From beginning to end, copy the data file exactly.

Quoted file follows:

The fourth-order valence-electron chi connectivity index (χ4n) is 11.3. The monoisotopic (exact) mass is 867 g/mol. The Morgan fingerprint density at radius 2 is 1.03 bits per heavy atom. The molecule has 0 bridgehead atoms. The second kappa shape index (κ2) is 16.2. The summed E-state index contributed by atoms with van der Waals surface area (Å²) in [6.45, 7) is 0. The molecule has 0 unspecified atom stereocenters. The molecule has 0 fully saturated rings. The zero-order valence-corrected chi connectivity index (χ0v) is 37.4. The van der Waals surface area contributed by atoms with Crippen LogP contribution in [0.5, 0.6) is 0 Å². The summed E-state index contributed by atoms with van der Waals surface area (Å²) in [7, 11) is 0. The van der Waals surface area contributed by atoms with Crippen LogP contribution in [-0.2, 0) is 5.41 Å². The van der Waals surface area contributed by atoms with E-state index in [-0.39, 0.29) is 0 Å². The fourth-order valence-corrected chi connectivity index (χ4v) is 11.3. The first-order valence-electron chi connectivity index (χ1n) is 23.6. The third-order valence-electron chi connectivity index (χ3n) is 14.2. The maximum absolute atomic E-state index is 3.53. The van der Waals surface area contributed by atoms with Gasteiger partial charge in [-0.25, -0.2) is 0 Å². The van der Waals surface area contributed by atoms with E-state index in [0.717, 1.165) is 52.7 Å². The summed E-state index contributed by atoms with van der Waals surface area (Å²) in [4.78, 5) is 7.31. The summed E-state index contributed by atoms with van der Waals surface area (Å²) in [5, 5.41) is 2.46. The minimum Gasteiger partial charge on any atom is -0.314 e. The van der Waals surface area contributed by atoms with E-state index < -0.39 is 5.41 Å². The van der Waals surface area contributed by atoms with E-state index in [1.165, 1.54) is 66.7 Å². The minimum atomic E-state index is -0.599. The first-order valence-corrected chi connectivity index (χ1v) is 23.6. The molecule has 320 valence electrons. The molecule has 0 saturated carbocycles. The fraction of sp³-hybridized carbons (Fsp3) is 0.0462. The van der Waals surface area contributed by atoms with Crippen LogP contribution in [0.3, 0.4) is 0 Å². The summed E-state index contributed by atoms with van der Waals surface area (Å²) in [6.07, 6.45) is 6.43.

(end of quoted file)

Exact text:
The fourth-order valence-electron chi connectivity index (χ4n) is 11.3. The monoisotopic (exact) mass is 867 g/mol. The Morgan fingerprint density at radius 2 is 1.03 bits per heavy atom. The molecule has 0 bridgehead atoms. The second kappa shape index (κ2) is 16.2. The summed E-state index contributed by atoms with van der Waals surface area (Å²) in [6.45, 7) is 0. The molecule has 0 unspecified atom stereocenters. The molecule has 0 fully saturated rings. The zero-order valence-corrected chi connectivity index (χ0v) is 37.4. The van der Waals surface area contributed by atoms with Crippen LogP contribution in [0.5, 0.6) is 0 Å². The summed E-state index contributed by atoms with van der Waals surface area (Å²) in [7, 11) is 0. The van der Waals surface area contributed by atoms with Crippen LogP contribution in [-0.2, 0) is 5.41 Å². The van der Waals surface area contributed by atoms with E-state index in [-0.39, 0.29) is 0 Å². The fourth-order valence-corrected chi connectivity index (χ4v) is 11.3. The first-order valence-electron chi connectivity index (χ1n) is 23.6. The third-order valence-electron chi connectivity index (χ3n) is 14.2. The maximum absolute atomic E-state index is 3.53. The van der Waals surface area contributed by atoms with Gasteiger partial charge in [-0.25, -0.2) is 0 Å². The van der Waals surface area contributed by atoms with E-state index in [0.717, 1.165) is 52.7 Å². The summed E-state index contributed by atoms with van der Waals surface area (Å²) in [4.78, 5) is 7.31. The summed E-state index contributed by atoms with van der Waals surface area (Å²) in [5, 5.41) is 2.46. The minimum Gasteiger partial charge on any atom is -0.314 e. The van der Waals surface area contributed by atoms with E-state index < -0.39 is 5.41 Å². The van der Waals surface area contributed by atoms with E-state index in [1.165, 1.54) is 66.7 Å². The minimum atomic E-state index is -0.599. The first-order valence-corrected chi connectivity index (χ1v) is 23.6. The molecule has 320 valence electrons. The molecule has 0 saturated carbocycles. The fraction of sp³-hybridized carbons (Fsp3) is 0.0462. The van der Waals surface area contributed by atoms with Crippen LogP contribution in [0.3, 0.4) is 0 Å². The summed E-state index contributed by atoms with van der Waals surface area (Å²) in [6.07, 6.45) is 6.43.